Characters in Spears of the Dawn are all human and the game has four different character classes. In addition to the warrior, there are also the marabout and the nganga, which are mostly pretty normal clerics and wizards with a few unique tweaks but their own distinctive spells. The most unique and interesting class is the griot, which can be thought of as a kind of bard, but works quite differently than in most other games. The griots are primarily lorekeepers who are educated in the history, songs, laws, and traditions of the Five Kingdoms. They are decent fighters like the marabouts, but their special powers don’t lie in communicating with spirits or casting spells, but in being great orators and masters of law and customs. At each character level a griot learns a new song, which have great power over the people they are adressed to. In simple words, griots always know exactly what to say and how to say it best. They can grant great strength and courage to warriors by telling them about their great duties and the deeds of their ancestors. They can drive away fear and evil magic that clouds the mind and gain the support of others. Their words are so powerful and complelling that they can drain the strength of evildoers by confronting them with their transgressions and the shame they bring to their families and ancestors and the most powerful songs can make them openly confess their crimes before everyone around. In a purely combat focused game or dungeon crawl, the powers of a griot are mostly not particularly useful, other than giving slight bumps in strength to their allies. But in a campaign heavy on social encounters and tribal politics, I can see them as very powerful characters that are probably really fun to play and great additions to the party. If anything, a griot character might quite likely steal the show in any public gathering or court audience. These characters are experts in working the crowd and exposing transgressions against the laws or traditions, and in a setting like this one these are not simply matters of custom or politeness, but of great importance and can make or break even a king.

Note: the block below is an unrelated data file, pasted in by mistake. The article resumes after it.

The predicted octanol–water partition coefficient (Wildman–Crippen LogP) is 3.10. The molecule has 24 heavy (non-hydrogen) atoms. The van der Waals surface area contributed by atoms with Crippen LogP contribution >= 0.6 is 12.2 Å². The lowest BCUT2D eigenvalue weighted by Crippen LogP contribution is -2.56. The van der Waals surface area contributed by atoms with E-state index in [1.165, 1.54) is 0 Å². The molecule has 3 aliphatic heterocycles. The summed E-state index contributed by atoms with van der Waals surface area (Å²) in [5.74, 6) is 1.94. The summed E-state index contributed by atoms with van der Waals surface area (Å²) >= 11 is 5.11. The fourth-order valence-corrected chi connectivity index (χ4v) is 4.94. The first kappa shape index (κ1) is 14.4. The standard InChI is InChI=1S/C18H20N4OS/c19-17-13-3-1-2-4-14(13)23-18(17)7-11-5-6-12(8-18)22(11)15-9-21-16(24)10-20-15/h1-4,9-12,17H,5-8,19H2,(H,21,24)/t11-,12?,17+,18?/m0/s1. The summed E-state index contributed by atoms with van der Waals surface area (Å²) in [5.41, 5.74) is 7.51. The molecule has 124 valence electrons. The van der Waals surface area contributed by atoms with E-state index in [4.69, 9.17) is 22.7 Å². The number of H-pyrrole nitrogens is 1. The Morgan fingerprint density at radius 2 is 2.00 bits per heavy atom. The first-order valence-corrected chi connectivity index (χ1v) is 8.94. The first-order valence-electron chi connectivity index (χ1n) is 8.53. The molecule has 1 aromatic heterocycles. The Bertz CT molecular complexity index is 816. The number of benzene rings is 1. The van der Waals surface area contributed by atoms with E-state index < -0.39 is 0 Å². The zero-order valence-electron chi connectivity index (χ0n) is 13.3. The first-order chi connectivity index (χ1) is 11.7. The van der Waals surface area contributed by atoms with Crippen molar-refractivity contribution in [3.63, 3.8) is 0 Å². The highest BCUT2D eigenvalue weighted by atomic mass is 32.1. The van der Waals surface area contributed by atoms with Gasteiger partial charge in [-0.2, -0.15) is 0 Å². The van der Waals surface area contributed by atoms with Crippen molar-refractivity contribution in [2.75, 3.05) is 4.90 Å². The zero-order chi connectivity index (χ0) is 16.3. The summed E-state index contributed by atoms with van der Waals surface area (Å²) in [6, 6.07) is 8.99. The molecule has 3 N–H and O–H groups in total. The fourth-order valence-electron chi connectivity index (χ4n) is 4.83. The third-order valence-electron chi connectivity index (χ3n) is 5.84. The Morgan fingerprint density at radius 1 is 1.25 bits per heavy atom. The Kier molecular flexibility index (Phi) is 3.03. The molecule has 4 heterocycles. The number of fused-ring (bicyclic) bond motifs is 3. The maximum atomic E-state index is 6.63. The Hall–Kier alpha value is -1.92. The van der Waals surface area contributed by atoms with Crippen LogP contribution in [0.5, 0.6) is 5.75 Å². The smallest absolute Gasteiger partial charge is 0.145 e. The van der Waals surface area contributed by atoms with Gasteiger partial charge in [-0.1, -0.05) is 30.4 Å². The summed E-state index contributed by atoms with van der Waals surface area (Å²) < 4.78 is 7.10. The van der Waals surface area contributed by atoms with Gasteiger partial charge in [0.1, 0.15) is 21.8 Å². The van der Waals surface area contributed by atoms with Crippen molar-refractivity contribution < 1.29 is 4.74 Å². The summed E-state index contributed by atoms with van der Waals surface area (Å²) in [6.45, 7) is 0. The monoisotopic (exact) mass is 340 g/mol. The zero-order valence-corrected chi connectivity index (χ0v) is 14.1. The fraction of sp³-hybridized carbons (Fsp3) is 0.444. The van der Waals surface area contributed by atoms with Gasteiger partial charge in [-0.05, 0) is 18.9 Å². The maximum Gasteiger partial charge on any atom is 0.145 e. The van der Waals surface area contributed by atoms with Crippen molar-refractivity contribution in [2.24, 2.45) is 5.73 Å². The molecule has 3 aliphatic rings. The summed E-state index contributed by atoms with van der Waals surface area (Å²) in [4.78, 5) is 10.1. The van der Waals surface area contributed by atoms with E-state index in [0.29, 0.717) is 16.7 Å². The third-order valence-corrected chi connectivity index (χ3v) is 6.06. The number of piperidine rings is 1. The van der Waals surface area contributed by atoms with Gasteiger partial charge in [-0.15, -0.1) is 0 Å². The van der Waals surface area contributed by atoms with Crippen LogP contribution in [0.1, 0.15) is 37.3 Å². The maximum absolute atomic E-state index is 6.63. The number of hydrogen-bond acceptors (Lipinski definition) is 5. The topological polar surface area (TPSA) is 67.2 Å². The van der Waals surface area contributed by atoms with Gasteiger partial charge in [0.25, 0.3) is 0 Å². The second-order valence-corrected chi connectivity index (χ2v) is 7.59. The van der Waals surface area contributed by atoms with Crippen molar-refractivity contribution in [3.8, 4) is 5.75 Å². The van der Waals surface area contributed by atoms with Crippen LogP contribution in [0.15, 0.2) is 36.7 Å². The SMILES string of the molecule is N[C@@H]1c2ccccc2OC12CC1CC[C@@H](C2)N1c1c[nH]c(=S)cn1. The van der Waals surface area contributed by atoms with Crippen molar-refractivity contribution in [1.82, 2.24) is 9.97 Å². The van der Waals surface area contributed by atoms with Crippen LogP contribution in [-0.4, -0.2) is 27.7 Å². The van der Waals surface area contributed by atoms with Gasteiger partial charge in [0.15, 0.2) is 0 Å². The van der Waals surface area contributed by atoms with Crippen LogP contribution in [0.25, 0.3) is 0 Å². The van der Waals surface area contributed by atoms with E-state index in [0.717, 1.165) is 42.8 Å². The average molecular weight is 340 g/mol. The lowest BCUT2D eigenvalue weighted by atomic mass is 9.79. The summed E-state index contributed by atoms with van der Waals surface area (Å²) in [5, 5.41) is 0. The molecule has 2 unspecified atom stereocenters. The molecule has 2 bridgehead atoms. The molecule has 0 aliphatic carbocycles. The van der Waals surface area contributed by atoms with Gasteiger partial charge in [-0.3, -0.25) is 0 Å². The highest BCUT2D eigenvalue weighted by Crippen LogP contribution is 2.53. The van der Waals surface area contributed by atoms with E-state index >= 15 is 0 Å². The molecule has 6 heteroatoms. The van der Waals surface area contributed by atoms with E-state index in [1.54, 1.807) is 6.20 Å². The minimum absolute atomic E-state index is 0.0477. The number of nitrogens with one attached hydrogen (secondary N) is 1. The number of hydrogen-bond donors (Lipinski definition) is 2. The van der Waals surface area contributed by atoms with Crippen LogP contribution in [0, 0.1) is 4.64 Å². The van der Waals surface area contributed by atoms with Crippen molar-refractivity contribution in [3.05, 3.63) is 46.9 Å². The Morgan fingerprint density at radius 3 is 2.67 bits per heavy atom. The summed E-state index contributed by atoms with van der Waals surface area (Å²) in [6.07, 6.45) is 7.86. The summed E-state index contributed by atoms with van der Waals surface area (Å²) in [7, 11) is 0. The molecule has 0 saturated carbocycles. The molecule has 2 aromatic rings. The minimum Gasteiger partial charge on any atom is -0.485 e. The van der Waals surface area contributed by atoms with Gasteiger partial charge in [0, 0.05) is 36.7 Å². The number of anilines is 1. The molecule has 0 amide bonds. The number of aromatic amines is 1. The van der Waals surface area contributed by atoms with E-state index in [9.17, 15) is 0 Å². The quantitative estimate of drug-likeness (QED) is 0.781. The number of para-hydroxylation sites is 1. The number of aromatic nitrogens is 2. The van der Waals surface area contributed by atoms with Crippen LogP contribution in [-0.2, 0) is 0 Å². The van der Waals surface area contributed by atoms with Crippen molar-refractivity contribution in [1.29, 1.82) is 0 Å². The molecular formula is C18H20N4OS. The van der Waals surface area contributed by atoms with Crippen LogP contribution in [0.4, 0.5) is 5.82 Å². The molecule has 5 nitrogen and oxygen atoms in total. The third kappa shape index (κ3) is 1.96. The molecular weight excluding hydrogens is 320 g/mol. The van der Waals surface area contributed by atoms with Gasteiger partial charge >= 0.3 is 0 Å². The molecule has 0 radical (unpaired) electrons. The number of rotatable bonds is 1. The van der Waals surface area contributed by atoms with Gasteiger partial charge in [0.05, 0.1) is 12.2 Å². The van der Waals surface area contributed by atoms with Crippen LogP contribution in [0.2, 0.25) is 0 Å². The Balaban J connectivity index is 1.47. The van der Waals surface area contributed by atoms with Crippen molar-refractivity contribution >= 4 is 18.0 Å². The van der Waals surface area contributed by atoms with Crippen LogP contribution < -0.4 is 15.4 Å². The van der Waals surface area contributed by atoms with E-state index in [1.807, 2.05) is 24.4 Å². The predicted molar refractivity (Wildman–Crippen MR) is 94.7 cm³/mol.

Marabouts mostly work like clerics, but they don’t prepare their spells. They can cast any spell they know if they still have sufficient spell slots left for the day, but their number of spells is very limited. A marabout stats with two spheres, which each provide one spell of 1st through 5th level. As the marabout becomes more powerful, he gets access to the higher level spells of his spheres and also gains access to additional spheres with a maximum of five out of nine available spheres. Ngangas have two types of spells, rituals and nikisi. Rituals can be performed at any time, but often take several hours to complete and can be very expensive. Nikisi are more like regular spells but unlike wizards, nganga store them not in their mind but in small items. All the little talisman and trinkets a nganga carries with him are actually his spells.

There is also a small but quite well done collection of monsters, which I almost all find quite interesting and different from common fare.

The Tools

While Red Tide is also a sandbox toolset, the way it explained preparation and the running of such a game was mostly focused on a pretty straightforward exploration campaign like hexcrawls and dungeon crawls. Spears of the Dawn instead has a much greater focus on creating and running social sandboxes. In a way, it also takes a few steps back and goes into some more detail into the basics of playing open-ended campaigns and how to run a game that is mostly driven by the players descision to direct the progress of the story. This part makes up almost half of this 180 pages book. This part makes up almost half of this 180 pages book. In addition to quite extensive amounts of advice on setting up open-ended stories, motivating the players, and handling NPCs, there are also several tables with lots of great ideas to quickly create interesting details for locations, groups, and conflicts. Instead of just having “a cave”, you can roll a few dice to get a cave that is too low to stand upright in most places, which is inhabited by the followers of a crazy prophet, and also has pools of magical water. That’s already a lot more interesting.

Red Tide is about building a sandbox setting, Spears of the Dawn about running a sandbox game. To anyone really interested in running open ended campaigns, I actually recommend getting both, as they actually complement each other quite well.

Overall I think this is a really good book and given it’s cheap price something I recommend anyone to give a look.